Snapchat this week kicked off its global expansion of Spotlight, the TikTok clone of the photo messaging app that’s set to become a bigger avenue for advertising. With the rollout in India, Mexico and Brazil, parent company Snap is looking to increase the popularity of Spotlight, which had around 100 million monthly active users in January.

That’s impressive growth for a feature Snapchat introduced in 11 countries two months earlier. Around this time, the company announced plans to distribute $ 1 million per day to video creators as part of its efforts to get them to try out the platform’s new format. The top-performing payment program was slated to expire in late 2020, but Snap decided to extend the offering, driving an average of 175,000 video submissions per day.

But will Spotlight still be convincing to creators and brands if Snap ends the big wins? For now, he seems to be focusing on long-term stability.

“While Snapchat hasn’t historically been breeding ground for social media creators, Spotlight was created in hopes of changing that,” said Maarten Boon, senior director of product marketing at the management startup. Bynder digital assets. “Snapchat’s Spotlight is another example of how social media platforms are adapting their functionality to deliver the TikTok-like experiences they gravitate to users.”

Build critical mass

Considering that Snapchat’s daily user base – which grew 22% last year to 265 million – sends 5 billion photos per day through the platform, Spotlight has much more potential for growth in the light. of this week’s expansion to other major countries around the world.

“There is a challenge and an opportunity for both brands, as there are more ways than ever to connect with audiences with content created specifically for this platform,” said Bynder’s Boon. “This new approach is also forcing marketers to rethink their traditional approach to creating video content.”

Expanding the variety of content to increase viewership is one of the first steps in opening up Spotlight to advertising. Brands are expected to increase in-app video ad spending by 28% to $ 18 billion in the United States this year as the ad market begins to normalize and demand rebounds more strongly after the pandemic, according to researcher eMarketer .

“Our main goal in launching Spotlight was to create a critical mass of both video submissions and audience in a select set of countries so that we could start to iterate quickly on content ranking and the overall experience. of the product, ”said Snap CEO Evan Spiegel. a quarterly earnings call last month.

During the call, Spiegel did not provide a timeline on when Spotlight would start selling advertising in Spotlight, saying the top priority at the moment was to build engagement enough to support operations at more. long term of the platform. The Creators Incentive Program doesn’t allow sponsored videos or those that sell products or services, although this monetization approach may change if things really start to hit users. Outside of Spotlight, Snapchat offers a variety of video ad formats that vary in length and placement across sections of the app.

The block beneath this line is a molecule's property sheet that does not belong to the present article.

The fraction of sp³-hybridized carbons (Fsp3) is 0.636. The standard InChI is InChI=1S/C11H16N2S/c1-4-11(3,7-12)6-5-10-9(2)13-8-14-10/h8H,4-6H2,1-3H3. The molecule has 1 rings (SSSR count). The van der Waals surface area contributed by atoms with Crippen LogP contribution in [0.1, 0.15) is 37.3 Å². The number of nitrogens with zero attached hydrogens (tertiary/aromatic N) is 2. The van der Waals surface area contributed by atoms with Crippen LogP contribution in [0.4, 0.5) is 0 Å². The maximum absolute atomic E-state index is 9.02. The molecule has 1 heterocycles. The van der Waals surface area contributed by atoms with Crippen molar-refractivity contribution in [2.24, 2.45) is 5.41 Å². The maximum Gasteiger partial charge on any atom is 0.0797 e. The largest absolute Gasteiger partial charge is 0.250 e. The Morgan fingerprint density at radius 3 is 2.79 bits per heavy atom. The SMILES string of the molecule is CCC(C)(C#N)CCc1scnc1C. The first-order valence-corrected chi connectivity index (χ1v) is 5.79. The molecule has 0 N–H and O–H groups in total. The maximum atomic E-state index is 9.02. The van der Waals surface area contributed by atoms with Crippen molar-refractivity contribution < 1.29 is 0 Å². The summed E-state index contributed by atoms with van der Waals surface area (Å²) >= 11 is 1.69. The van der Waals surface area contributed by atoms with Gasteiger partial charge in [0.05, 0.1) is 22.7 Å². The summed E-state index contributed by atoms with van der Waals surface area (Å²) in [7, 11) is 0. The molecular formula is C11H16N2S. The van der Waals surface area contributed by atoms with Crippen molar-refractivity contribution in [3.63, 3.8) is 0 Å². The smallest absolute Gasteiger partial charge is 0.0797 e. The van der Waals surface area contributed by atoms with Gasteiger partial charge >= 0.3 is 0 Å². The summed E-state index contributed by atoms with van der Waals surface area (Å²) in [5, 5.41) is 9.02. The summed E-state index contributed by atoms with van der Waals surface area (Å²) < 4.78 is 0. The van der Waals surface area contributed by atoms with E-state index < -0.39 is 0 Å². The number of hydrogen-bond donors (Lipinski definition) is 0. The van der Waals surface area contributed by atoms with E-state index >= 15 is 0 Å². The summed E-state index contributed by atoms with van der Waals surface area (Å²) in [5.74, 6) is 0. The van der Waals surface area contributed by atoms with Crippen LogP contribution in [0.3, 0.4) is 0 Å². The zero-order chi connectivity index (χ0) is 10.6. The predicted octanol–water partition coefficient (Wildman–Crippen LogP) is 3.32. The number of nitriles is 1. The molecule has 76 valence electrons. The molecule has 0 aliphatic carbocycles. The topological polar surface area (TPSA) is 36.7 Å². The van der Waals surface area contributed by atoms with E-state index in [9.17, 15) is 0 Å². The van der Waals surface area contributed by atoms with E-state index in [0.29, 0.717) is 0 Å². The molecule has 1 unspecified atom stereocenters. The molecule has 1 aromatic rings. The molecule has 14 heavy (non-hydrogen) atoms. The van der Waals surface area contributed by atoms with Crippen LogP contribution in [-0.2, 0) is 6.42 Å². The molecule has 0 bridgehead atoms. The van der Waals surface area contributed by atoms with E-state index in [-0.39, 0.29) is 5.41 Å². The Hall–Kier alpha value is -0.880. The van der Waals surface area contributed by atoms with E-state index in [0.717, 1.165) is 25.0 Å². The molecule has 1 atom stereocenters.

“Fortunately, we have a strong demand for vertical video, which is the format we will be using to monetize Spotlight,” said Spiegel. “Spotlight will be a great way for people to expand their video campaigns.”

Video content is particularly popular among younger consumers, with 61% of Gen Z and Millennials reporting watching more videos on social media apps since the start of the pandemic, according to a Snapchat survey and Omnicom Media Group. Fifty-two percent of those polled said they were using their smartphones to watch more videos on streaming apps and platforms, while an equal percentage said they would maintain this increased viewing even after the pandemic. , according to the study.

At the same time, there are signs that Snap is considering expanding its reach to advertisers with the hiring in February of Doug Frisbie as vice president of global business marketing. Previously, he held a similar position at big rival Facebook, where he led small businesses and vertical social network marketing.

Respond to TikTok

Snapchat’s launch of Spotlight in late 2020 came as U.S. social media companies responded to the growing threat from TikTok. Since 2018, the social video app has been installed over 2.6 billion times, and last year was one of the top-rated apps in the United States, according to Sensor Tower analytics. To reap some of TikTok’s growing popularity, Facebook-owned Instagram last year launched a copy feature called Reels, while Google’s YouTube began piloting a feature called Shorts in India. Google announced this week that it will launch a beta version of Shorts in the United States.

“A lot of popular consumer trends on TikTok are also popular on Spotlight: dance videos, prank videos and challenges,” said Bynder’s Boon. “Because Spotlight is currently paying millions of dollars to get people to use the app, now is the perfect opportunity for brands to create content that encourages users to engage with them while everything is new and exciting. . “

In developing a strategy for social video, Boon recommends being open to experimentation and having a system in place to create content quickly when videos start to trending. It’s also important to test content on different social media apps to determine what is most likely to go viral based on their respective, often finicky algorithms.

“Marketing and creative teams need to abandon the idea of ​​the traditional video creation process,” Boon said. “In a world that values ​​authentic and informal content, the polished 60-second video ad is no longer the final deliverable. Instead, easily reusable ‘atomic’ content is the way forward for brands to create fast, informal videos. “

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